Wednesday marks the tenth anniversary of the United States opening a detention camp in Guantánamo Bay, Cuba. The past decade has seen no shortage of controversy about the base, both on legal and moral terms. Barack Obama campaigned for president on the promise to close the base, but signed into law the National Defense Authorization Act on December 31, which includes a provision allowing indefinite military detention without trial. There are currently 171 prisoners being held there, and no signs of shutting the facility down in the near future.
The Obama administration made a bold decision in November 2009 that divided the country, which was still scarred by the events of September 11, 2001. Attorney General Eric Holder announced the self-proclaimed mastermind of 9/11, Khalid Sheikh Mohammed, and four other detainees allegedly tied to the attacks, would be tried in a civilian court in New York City, just blocks away from where the Twin Towers stood. After battling Congress for over a year, Holder reversed his decision and announced yesterday those same men will now be tried before a military commission at the Guantanamo Bay detention center.
After a two year ban, military trials for Guantanamo Bay detainees will resume, the Obama administration said on Monday. The administration said it remains committed to closing the controversial prison; this is the same pledge we've heard from the president dating back to his campaign over two years ago. However, his efforts to close the prison have been thwarted by Congressional opposition to bringing detainees on U.S. soil for trials. What are the implications for such an order for Obama and for the detainees?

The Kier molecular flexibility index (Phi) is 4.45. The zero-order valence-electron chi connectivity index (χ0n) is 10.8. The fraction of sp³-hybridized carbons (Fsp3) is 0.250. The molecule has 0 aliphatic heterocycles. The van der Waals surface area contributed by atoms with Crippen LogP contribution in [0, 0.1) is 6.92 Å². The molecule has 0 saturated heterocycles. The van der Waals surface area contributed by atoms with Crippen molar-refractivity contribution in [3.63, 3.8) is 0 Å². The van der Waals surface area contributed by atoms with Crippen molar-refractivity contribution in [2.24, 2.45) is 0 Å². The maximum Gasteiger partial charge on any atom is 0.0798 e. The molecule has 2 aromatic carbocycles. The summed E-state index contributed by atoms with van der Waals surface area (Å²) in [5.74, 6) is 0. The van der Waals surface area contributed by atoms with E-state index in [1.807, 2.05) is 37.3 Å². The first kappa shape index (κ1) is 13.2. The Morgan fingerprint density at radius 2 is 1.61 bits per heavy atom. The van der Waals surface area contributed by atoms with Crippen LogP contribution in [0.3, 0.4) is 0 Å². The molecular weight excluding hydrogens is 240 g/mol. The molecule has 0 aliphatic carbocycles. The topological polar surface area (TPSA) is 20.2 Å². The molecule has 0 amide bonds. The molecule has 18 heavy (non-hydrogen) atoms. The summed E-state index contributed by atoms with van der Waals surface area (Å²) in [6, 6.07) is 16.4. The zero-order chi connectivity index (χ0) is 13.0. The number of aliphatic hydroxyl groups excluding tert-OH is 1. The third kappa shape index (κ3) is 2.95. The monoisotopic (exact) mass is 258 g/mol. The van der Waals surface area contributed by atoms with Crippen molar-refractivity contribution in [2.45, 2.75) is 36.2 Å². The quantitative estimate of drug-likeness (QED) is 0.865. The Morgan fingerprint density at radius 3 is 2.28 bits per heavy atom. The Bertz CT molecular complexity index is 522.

A federal judge barred the use of a key witness for the government yesterday in the trial of Ahmed Khalfan Ghailani, currently being tried for the bombings of U.S. embassies in Tanzania and Kenya in 1998.
The government acknowledges that the witness, Hussein Abebe, was identified by Ghailani while being interrogated – possibly tortured – in a secret CIA overseas prison, and as such, his testimony would be inadmissible.